spiral notebook with pen and writing

(See what I did there? :))

There are numerous email providers who provide free plans up to a certain number of subscribers and reasonable paid plans once your numbers grow (Mailchimp, SendinBlue, and Mailerlite *(If you go with Mailerlite, which is what we use at One Lit Place, here’s a link to save $20). These services allow you to send out attractive brand-specific emails to share information, invite a feeling of connection and community, and sell products and books.

Many authors nowadays keep Substack newsletters, which is another great way to engage (and even monetize that engagement by charging a nominal fee).

Sell Your Books, Run Writing Seminars, or Teach from Your Author Website

If you’re selling books or have upcoming appearances, seminars, or workshops, not only can you advertise these from your site, but you can run iterations through your site itself, building in an in-house way to connect with people and serve them intimately yet further. WordPress has numerous plugins that make teaching and membership possible, you can use an all-in-one website that allows for teaching, membership, emails, numerous integrations, and more such as Kajabi, Kartra, or Podia, or you can keep your own site basic and link to a teaching site such as Teachable or Thinkific.

There is never a time in an author’s career when you don’t need a website. If you’re new or emerging and have only one or two publications to your name, it still helps to plan ahead: look at author websites of writers you like and admire to see what you will do once you have three or four credits to your name.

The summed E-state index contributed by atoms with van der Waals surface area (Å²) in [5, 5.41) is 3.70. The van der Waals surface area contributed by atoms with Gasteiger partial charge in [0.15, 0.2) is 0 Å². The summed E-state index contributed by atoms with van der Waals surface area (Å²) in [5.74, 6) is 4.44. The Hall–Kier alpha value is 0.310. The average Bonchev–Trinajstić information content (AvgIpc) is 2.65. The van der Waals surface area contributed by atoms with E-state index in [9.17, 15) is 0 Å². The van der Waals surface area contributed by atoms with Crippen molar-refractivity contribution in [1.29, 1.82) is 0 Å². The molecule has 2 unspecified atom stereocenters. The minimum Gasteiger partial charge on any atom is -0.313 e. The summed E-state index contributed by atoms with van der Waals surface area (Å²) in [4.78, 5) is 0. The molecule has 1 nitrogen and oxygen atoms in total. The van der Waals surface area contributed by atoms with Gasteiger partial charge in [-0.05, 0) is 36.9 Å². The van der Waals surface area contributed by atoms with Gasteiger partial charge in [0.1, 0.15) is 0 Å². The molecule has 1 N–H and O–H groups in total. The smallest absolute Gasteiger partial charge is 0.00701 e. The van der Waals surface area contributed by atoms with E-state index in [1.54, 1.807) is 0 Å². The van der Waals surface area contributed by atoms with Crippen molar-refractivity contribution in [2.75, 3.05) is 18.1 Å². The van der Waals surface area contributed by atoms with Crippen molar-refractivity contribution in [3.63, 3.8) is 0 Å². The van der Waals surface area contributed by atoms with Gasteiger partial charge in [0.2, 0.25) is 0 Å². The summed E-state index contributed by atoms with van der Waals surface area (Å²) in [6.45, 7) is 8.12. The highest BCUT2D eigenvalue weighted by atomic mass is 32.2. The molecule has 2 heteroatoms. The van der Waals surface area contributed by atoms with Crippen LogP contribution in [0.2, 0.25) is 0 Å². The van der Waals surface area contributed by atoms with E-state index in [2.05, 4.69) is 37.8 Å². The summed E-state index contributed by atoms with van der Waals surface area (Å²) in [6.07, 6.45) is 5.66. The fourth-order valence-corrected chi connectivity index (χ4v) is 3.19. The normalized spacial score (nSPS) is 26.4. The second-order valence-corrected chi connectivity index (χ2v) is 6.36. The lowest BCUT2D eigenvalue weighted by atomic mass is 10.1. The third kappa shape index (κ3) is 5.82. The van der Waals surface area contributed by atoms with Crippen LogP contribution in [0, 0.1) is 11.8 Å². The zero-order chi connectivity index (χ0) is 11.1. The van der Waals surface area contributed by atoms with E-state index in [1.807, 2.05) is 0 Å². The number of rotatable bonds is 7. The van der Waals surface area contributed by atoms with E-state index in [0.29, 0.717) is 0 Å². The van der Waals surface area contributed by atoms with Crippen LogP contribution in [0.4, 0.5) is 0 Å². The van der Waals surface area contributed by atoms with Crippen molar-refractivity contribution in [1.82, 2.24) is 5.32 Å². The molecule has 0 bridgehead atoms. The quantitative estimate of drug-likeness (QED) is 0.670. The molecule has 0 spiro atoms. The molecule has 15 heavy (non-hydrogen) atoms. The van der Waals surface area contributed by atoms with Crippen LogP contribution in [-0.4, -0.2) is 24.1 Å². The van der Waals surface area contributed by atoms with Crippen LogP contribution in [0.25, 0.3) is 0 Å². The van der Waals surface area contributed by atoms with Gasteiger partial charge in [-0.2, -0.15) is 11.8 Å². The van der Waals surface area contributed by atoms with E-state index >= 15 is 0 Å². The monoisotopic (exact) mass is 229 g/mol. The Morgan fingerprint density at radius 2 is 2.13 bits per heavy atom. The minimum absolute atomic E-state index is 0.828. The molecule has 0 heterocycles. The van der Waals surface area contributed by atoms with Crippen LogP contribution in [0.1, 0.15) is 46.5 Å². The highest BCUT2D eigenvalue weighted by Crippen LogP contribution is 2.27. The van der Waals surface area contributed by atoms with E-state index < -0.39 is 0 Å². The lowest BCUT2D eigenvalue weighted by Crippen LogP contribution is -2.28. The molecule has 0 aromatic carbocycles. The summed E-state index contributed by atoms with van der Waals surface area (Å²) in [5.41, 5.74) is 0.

Poke around designers’ websites such as those on DanielleLewisDesigns (who has done design and marketing work for One Lit Place & several of our authors (I like to call Danielle “the Logo Master”)) or Pinterest to look at logos. Start refining your “look” on Instagram or through seeing what others are doing that you can learn from.

Again, your author website can be humble or sophisticated, but matters above all else is that it exists. When you have a site, it serves as an invitation to your readers to recognize you are someone of note, interested in them, and that you are an author who has taken the time and care to occupy your spot on the web for a very good reason.

phone receiver danglingReady to hop to it?

These resources will walk you through step-by-step what do to do get a website on different platforms, how to manage the tech, and what items to include.

 

Get A Professional Web Designer or Copy Editor or Copy Writer on the Case

It’s important that you allocate your time to those tasks in which you are skilled and to outsource those that might threaten that beautiful head of hair of yours. Coding is a nasty beastie for some and for others, lots of fun. Writing fresh, engaging copy, making sure you’ve presented your best self to the world with a quick proofread? Let us help.

Web Design: Our trusted partner Digital Pixie has built author websites for One Lit Place writers and are happy to conceive, design, build, and maintain a site for you from simple to sophisticated.

Copy editing and copy writing: that’s what we do at One Lit Place! We help authors with website content from substantive editing to light proofreading to make sure it’s clean, clear, and on-brand.

And if you’re stretched for time? No problem. We’ll write your pages for you.

Have a look at our editing and copy writing for website services:

Or contact us any time for a free consultation to talk about your website and what you’d like to do!